By the age of 5 she should be "sporting" an average of 25 feet of small intestine. If you look at the illustration you will see the word native and the word graft. Native belongs to our Ashley. The graft belongs to our donor. The total length of bowel inside of Ashley Kate when combining the two is approximately 6 inches.
If your following the illustration you see the pouch of the stomach at the top then it flows into what is called the duodenum. Stitched behind the native duodenum is the donor duodenum which leads to her stoma. The stoma is an opening that the duodenum exits to the outside of her abdomen. This creates her new ostomy. No longer an ileostomy because she no longer has any portion of the ileum section of her native or donor bowel.
The graft portion that remains inside of Ashley Kate is still in rejection. The surgeon was forced to leave it in order to have enough length to create a stoma. We will only try to manage this rejection with her normal dose of Prograf(her immuno suppression).
Her stoma now exits out the left side of her body instead of the lower right. Its so surreal. It really is. I look at her an try to figure out what went wrong. How did this happen to her. On the right side of her body the old stoma(opening where the bowel exited into her ostomy) is now an open wound requiring packing. It wasn't supposed to be like this.
Ashley's native colon is not connected to anything.
I'm going to show a picture of Ashley's torso. Its not graphic. All wounds are covered with dressings. I just want you to understand what she is going through if even in a small way.
The dressing at the bottom of the photo is the old stoma. It is approximately a two inch oval shaped wound about 1/2 an inch deep. We are doing a wet to dry pack.
The wound going down the center of her abdomen is where they opened her back up. They followed the old transplant incision, cut down through the scar tissue and removed the diseased bowel. It too is left open and we doing it wet to dry dressing as we pack the wound. The bowel was very "stuck". It was not an easy removal. Very intensive, took a longer time than expected. The surgeon described the appearance of the bowel as a "balloon animal". It looked like a long balloon that had been inflated and twisted in several attempts to create "something". One of the first he had seen that reacted this way. There was no hope of saving this organ. He confirmed that once he saw it he knew immediately that we made the right decision to take it out. Removal of an organ is always the LAST resort. It is never a good thing. Our bodies were created to function with ALL of our organs and when you begin taking them out your life will never be the same again. In Ashley's case it was done in an attempt to save her life and give her chance at all.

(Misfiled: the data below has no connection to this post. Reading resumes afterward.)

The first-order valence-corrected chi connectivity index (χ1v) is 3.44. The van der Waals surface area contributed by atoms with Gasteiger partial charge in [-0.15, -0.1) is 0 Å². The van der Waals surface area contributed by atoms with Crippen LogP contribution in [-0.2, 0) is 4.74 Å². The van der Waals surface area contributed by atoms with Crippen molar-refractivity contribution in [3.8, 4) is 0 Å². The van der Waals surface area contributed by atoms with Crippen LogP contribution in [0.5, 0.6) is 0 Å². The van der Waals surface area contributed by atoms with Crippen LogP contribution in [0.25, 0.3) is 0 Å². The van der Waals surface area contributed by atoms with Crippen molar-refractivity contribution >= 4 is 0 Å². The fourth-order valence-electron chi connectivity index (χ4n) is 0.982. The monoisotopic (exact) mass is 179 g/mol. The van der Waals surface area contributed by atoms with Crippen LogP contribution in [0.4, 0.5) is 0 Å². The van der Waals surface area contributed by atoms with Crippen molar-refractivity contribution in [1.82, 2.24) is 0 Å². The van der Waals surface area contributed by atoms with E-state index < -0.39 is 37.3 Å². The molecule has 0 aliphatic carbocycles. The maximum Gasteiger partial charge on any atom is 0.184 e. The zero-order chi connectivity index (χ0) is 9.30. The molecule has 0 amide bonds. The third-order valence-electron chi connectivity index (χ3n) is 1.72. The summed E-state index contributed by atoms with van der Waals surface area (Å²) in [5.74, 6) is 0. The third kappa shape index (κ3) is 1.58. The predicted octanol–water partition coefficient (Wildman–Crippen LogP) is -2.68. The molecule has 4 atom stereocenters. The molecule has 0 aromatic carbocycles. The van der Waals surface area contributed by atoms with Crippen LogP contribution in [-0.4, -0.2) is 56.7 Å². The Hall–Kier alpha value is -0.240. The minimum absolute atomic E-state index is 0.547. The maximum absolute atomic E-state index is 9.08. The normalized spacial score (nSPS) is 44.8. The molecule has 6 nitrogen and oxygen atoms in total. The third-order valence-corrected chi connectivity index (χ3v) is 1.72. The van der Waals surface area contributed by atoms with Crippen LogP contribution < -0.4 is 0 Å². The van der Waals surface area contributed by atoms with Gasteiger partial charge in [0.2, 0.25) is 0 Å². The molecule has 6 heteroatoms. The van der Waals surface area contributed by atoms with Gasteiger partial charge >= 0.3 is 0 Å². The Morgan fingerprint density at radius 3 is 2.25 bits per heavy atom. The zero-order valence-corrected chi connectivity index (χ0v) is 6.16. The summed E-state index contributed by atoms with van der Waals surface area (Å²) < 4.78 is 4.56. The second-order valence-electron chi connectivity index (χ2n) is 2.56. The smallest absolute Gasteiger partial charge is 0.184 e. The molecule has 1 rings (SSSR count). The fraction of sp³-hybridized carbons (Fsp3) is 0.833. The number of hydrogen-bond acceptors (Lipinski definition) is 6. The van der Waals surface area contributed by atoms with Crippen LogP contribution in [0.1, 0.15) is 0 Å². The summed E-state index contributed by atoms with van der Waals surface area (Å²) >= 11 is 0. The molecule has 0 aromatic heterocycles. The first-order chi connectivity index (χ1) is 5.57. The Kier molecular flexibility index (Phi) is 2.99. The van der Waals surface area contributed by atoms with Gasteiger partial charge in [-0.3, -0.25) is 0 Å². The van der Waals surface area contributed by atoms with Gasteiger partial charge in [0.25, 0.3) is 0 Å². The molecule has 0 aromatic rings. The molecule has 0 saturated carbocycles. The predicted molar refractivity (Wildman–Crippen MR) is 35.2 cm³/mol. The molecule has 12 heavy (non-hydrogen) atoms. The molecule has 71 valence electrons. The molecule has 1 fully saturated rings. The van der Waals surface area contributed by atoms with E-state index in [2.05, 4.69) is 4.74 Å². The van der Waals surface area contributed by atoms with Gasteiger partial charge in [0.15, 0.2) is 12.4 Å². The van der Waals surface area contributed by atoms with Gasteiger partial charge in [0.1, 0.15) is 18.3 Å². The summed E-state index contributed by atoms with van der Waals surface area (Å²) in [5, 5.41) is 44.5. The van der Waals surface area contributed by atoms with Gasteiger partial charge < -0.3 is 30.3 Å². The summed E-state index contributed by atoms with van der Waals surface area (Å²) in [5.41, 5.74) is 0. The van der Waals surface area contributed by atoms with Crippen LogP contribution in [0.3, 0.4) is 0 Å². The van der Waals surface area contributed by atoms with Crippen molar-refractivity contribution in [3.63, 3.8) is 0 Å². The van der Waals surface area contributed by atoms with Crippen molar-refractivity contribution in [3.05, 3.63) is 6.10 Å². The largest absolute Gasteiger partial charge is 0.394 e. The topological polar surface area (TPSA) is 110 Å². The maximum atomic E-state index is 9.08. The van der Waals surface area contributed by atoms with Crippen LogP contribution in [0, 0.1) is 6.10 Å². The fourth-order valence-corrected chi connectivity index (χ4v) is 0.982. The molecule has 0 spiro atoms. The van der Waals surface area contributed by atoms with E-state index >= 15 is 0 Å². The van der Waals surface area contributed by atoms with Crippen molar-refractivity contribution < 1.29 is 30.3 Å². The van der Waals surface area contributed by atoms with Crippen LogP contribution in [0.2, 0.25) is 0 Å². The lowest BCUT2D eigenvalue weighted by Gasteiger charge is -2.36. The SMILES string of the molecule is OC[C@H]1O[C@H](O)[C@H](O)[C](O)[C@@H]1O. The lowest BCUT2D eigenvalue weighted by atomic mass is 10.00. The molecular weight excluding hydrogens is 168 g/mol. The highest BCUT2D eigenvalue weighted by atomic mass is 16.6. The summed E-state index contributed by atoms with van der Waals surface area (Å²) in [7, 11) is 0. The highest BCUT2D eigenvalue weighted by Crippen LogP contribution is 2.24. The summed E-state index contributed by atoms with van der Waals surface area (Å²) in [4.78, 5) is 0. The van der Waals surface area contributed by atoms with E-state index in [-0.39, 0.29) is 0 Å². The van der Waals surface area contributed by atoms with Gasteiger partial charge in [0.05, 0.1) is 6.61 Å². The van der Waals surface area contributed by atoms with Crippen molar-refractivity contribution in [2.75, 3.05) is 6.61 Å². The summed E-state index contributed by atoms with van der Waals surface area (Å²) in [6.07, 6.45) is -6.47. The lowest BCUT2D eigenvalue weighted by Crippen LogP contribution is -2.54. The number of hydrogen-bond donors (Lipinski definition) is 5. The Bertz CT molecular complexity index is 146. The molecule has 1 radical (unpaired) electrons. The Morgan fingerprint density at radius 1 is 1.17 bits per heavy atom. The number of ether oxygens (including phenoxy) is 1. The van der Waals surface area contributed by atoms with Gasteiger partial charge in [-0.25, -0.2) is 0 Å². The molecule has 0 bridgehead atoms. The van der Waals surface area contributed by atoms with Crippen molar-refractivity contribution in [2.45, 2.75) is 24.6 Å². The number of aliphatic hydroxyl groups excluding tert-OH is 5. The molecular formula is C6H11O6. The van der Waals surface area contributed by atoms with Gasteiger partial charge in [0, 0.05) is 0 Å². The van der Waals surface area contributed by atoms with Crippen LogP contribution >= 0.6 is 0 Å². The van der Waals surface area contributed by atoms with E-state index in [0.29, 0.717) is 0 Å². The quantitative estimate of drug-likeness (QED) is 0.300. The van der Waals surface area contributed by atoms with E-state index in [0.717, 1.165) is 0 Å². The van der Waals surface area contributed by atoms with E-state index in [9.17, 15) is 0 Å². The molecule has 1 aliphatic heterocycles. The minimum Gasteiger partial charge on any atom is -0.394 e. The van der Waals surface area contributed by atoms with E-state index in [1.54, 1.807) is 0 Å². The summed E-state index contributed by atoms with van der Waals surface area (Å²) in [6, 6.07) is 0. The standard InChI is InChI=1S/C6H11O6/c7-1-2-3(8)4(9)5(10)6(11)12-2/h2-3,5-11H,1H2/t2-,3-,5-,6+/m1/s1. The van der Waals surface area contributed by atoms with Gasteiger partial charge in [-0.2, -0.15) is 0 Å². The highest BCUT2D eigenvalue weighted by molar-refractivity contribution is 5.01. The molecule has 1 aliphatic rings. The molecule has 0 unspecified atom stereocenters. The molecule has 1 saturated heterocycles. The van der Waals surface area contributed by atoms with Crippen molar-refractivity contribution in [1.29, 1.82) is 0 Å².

The dressing at the top covers two of her wounds left from the central line placement(although we no longer have this line we are still trying to heal from 4 wounds caused by the placing of it). She has a deep puncture wound that is tunneled approximately 3 inches into her groin. We are forced to pack it with something called iodoform strips. Using the end of a q-tip we force the strips into the wound in order to pull out any blood, leakage, infection, etc. This is one of the most painful things Ash has ever experienced. She really struggles with this wound. There is also a wound that opened up and became infected just a centimeters below from the same placement attempt.
You can see the new stoma. It is the red piece of bowel that is inside the little white bag. You also see how close the stoma has been placed to her g-tube button. Directly below it. What you can't see in this photo is that on the left side of her body are two more open wounds that did not seal shut around the central line because we destroyed her cellular structure with the thymoglobulin infusions. Those two are being cleaned and dressed daily. This is where the infection of psuedomonas and e-coli was found. Currently it is only in the wounds and on the skin, but not in her blood stream. It is our hope to keep it that way.
Ashley does remain catheterized since the operation. You can see the attachment of that on her left leg in the photo. It will not be removed until the triple lumen(glorified IV) that you see in right groin is removed. It will not be removed until central line placement can be located. The risk of infection is to high being so close to her diaper area.
Ash has a long way to go, but I'm confident that once central line placement is located that we can prepare to take her home. I am comfortable caring for and packing her wounds. I do it here in the hospital and I can do it in our home. If Ashley Kate can get through the next week to week and a half infection free then we will take her home and allow her to just be a little girl again. This is our plan.
She will no longer eat or drink by mouth. Not even the small amounts that she once did. Sips of water here and there will just empty into her ostomy bag. Life is going to be different for her. She will no longer be tube fed into her g-tube. We will keep the g-tube in place in order to give her medications. She will be 100% TPN dependent for as long as we can keep her with us or until another transplant is successfully accomplished.
These are the facts. Like it or not, which by the way we do not, it is our new normal. In all honesty I'll take whatever new normal comes our way as long as it includes some quality of life for the gherkin.
The obstacles before Ash are huge. The biggest of her life, but if any child can survive this its our Ashley. She is the most amazing person I've ever known. Even now the fight in her is admirable. She's not leaving us easily. She's not giving up her life without a fight. Its the way God created her and I'm so very proud of who she is.